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21

There really isn't another name for Dutch processed cocoa. You could perhaps look at the ingredients or label and search for some reference to alkalization. Cocoa powder, Dutched or natural, consists of a single ingredient: cocoa. The difference is that Dutched cocoa has an extra step in the manufacturing process. Normal cocoa powder is created from cocoa ...


8

Cocoa powder is made by baking the cocoa beans and then removing all the fat from them, then milling the rest to a powder. In fact, semisweet chocolate is a solid sol (a colloid formed from homogenically dispersing solid particles (cocoa dry matter) in a solid (cocoa fat)). What you should add is not water, but fat. Before you start, you must be aware that ...


7

According to David Lebovitz: Because natural cocoa powder hasn’t had its acidity tempered, it’s generally paired with baking soda (which is alkali) in recipes. Dutch-process cocoa is frequently used in recipes with baking powder, as it doesn’t react to baking soda like natural cocoa does. So, if you're using non-Dutched (natural) cocoa, you can use ...


7

They are technically different... but it seems that the producers do not always follow the correct terminology in an attempt to sound fancy. Instant Cocoa is made with cocoa powder, as you stated in your question. It's made from leftovers from the chocolate making process and contains little cocoa butter. Hot beverages made with it are called "Hot Cocoa". ...


7

Any time you see something like "may contain" after an ingredient list, it's a warning that it might contain trace amounts of that substance and so could be harmful to anyone who's allergic to it. Basically what they're saying is that they didn't intentionally add any milk or milk products to the cocoa butter, but since they make other products at the same ...


6

Yep, cocoa and cacao are the same thing. The 72% has sugar making up the rest of the mass. The description on amazon actually mentions that it's 27% sugar and 43.5% cocoa butter. The rest is cocoa solids, the chocolate-y stuff. As you say, that particular brand is pretty expensive; it's also pretty popular and well-regarded. Since it has plenty of sugar in ...


6

Yes, it is perfectly safe uncooked, although it may be unpalatable without being sweetened. For example, you can make your own chocolate milk mix with cocoa powder and powdered sugar. Simply mix it into milk, without cooking, and enjoy. It is also dusted uncooked as a garnish or accent on some pastries or cakes.


6

Cocoa butter has an exceptionally high melting point for a vegan lipid. For most baking applications, it probably not ideal; you would be better served with a liquid oil, or if you need something solid but malleable, a hydrogenated vegetable oil product like a vegan margarine. The main culinary use (in general) is thinning chocolate in creating chocolate ...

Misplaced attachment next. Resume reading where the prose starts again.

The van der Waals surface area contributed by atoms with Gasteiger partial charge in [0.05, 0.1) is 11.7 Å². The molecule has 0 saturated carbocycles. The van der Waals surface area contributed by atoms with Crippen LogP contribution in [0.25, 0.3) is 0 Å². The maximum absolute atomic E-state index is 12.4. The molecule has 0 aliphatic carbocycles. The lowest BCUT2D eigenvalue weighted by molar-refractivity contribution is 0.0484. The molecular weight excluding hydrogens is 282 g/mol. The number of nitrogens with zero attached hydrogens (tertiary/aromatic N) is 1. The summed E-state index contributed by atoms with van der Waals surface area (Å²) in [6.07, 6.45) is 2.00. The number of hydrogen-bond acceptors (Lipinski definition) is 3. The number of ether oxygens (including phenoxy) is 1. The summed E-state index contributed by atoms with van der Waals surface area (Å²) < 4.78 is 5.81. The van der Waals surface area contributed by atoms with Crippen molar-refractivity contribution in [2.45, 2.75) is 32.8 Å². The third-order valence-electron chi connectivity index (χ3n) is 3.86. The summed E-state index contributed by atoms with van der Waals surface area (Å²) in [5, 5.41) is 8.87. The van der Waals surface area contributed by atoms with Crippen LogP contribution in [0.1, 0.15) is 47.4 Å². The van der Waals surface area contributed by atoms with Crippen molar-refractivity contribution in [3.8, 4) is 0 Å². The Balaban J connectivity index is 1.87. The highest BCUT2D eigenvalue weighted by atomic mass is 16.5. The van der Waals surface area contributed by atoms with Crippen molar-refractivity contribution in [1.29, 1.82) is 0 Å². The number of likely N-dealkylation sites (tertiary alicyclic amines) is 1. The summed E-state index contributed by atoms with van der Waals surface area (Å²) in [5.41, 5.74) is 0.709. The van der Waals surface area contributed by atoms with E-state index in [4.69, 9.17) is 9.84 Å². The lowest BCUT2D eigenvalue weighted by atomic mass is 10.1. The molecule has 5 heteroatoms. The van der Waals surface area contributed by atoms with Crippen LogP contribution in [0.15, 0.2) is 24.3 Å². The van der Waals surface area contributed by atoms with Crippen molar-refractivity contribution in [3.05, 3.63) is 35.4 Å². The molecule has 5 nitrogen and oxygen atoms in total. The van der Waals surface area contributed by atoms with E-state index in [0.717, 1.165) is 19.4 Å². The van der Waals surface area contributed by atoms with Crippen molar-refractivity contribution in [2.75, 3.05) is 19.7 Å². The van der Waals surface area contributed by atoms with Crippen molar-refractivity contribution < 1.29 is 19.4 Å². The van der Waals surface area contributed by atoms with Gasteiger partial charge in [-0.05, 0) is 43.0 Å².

6

As for the difference in labelling, there is no difference, as Jefromi already said. I could imagine some producers calling more-or-less raw liquor "cacao" and the processed product "cocoa mass", but this is not standard usage. While there is no difference between the words, the product may still be very different. The problem is that cocoa mass with the ...


6

The fleshy party of the fruit of theobroma cacao is is supposed to be sweet and pleasant. However, it does not taste like chocolate. Chocolate is made from the nibs or seeds within the fruit of theobroma cacao, after it is fermented ground, and processed, and is in no way sweet. The nibs themselves are very low in sugar, and contain alkaloids (such as ...


5

I'm not familiar with that brand, but cocoa powder can be processed differently. The major categories are "natural" and "dutch processed", the latter being less acidic and having a somewhat milder flavor. And of course various brands may vary.


5

While you can certainly substitute powdered carob for cocoa, the flavors are distinct enough that you will likely need to adjust your ratios and sugars to make carob blend into a recipe better. Use less sugar than you would for powdered chocolate. I found this description http://www.natural-health-restored.com/what-is-carob.html of Carob, and this ...


4

Cacao is actually the name of the tree. The beans in the Cacao pods are fermented and processed to make chocolate. Pure chocolate has two main components: cocoa solids and cocoa butter. Cocoa mass listed on labels contains both cocoa butter and cocoa solids. Some manufacturers list the percentage as cocoa or cacao (as refered to in some non-english ...


4

Store cocoa powder in a dark, cool, dry place, sealed against vermin. Dark and cool both slow the process by which volatiles (i.e., flavor) degrade. That said, don't keep it in the fridge or freezer unless sealed airtight, because both types of chill-chests are relatively humid environments. Humidity promotes mold, even on cocoa. By the way, for future ...


4

You certainly could brew a drink from pure cocoa powder. It'll be pretty bitter, though; if you don't like unsweetened chocolate you might not like it much, though. So you'll most likely end up adding dairy and sugar, and ending up with hot cocoa. It won't ever be exactly the same process though. In both cases there's a lot of processing of the beans, and ...


3